To achieve simplicity in your story, begin by asking “why” and keep asking why until you identify the one thing—the essence—of why you matter.
Start with the mind of the customer
Simplicity is important—but only in so far as it relates to your customers.
Compelling stories resonate when the audience can put itself into the story. Compelling brand stories and narratives connect with customers when the customer understands that that story really is about them and their lives, and they are not simply being sold to. In other words, the customer is the hero and the story is their’s, it’s about their journey, and you are the guide to help them navigate that journey successfully because of what you do for them.
How then do you tell a brand story that captures the full intent of your brand, that gives your customers a reason to listen, a reason to care, a reason to consider, and a reason to buy?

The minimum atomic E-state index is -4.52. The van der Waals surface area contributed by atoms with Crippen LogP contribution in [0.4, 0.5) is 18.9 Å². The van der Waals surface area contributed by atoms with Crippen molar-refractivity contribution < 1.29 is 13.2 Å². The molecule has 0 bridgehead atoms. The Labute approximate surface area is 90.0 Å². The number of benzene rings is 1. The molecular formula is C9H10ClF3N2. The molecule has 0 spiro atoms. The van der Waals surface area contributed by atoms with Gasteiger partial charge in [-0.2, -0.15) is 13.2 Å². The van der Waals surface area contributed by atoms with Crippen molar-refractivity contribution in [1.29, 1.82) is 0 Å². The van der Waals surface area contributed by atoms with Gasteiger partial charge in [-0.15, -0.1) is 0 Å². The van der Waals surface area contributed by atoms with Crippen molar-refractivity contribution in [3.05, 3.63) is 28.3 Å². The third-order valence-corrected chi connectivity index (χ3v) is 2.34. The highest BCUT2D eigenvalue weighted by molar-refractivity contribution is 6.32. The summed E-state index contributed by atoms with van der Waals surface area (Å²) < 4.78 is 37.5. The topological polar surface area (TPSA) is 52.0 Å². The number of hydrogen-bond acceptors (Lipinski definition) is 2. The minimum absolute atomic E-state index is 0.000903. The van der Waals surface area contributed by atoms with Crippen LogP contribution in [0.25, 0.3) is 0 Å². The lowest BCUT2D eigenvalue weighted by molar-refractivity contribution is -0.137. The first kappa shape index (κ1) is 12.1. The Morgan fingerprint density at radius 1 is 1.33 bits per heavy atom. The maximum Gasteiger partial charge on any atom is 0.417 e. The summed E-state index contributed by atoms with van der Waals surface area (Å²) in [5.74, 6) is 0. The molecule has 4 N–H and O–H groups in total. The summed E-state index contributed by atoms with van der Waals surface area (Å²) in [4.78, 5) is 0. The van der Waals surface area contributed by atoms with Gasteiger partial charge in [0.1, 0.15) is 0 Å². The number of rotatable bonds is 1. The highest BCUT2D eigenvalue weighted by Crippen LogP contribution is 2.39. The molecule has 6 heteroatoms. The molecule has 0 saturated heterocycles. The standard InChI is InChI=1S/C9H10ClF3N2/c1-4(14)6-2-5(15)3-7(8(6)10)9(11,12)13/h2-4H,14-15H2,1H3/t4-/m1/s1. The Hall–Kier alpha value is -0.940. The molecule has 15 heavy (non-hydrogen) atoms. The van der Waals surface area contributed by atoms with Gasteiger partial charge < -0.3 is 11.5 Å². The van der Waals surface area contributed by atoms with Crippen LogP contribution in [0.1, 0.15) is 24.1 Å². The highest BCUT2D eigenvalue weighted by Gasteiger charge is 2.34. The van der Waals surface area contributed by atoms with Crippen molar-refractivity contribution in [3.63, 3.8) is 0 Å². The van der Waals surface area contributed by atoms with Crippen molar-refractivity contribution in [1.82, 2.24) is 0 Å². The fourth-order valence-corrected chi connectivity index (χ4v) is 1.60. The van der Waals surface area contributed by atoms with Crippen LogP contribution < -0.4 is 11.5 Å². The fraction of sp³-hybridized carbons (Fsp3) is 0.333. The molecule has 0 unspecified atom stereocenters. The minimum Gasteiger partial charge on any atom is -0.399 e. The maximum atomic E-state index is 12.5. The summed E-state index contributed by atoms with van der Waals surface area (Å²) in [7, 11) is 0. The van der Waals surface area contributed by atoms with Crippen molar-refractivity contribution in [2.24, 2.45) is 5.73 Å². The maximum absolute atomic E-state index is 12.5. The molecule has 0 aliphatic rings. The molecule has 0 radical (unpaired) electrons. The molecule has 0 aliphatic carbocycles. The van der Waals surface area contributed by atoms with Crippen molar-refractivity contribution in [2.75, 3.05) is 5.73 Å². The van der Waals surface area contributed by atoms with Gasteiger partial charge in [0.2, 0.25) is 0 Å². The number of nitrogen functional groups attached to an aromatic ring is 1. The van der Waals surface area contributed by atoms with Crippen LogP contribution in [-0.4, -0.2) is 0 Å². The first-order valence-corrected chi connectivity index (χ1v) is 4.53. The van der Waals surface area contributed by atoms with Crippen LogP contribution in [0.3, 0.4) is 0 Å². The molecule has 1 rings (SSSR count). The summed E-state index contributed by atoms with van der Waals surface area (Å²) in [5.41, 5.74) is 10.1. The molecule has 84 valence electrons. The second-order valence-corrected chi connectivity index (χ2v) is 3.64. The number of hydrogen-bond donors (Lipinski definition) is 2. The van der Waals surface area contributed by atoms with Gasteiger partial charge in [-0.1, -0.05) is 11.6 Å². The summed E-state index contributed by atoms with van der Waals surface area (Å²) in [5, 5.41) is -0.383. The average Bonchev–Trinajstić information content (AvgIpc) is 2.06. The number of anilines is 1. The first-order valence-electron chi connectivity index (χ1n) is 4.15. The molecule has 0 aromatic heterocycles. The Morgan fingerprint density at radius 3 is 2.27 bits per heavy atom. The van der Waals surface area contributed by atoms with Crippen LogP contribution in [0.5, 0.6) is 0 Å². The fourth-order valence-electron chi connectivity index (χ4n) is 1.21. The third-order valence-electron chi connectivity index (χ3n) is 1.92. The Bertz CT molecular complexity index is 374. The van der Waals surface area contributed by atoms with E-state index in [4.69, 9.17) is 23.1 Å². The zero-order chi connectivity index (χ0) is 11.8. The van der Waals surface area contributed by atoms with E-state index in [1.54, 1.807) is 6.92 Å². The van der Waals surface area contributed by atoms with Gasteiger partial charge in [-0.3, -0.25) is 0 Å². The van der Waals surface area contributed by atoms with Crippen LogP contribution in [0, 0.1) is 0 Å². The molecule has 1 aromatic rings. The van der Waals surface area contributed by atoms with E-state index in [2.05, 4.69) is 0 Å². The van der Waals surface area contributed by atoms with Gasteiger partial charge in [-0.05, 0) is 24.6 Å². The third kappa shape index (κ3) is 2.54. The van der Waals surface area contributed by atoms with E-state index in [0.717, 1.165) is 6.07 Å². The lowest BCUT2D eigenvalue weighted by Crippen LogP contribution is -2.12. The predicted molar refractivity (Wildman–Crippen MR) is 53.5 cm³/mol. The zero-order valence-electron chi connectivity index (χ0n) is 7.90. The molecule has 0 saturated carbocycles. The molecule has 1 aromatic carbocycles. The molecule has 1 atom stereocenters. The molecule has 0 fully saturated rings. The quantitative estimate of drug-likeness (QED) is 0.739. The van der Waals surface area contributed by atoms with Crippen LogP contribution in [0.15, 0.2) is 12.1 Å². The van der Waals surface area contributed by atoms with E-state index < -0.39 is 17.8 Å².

“Make the customer the hero of your story.” —Ann Handley
In the early days of advertising, brand storytelling fueled many great campaigns that had the luxury of time to tell a story (on TV, radio, and in print) that spoke to, and resonated with, the audience. In those days, the story was often “long form,” complete, and left the readers or viewers with a richer understanding of the brand heritage and the promise of what that brand could mean to them.
With the arrival of the Internet in the mid-1990s, digital storytelling initially followed much of that same pattern (as that is what marketers knew how to do) but in new formats and with new levels of interactivity. Marketing started to become more of a conversation with the audience than a communication to the audience.
At least that is what we all thought was happening.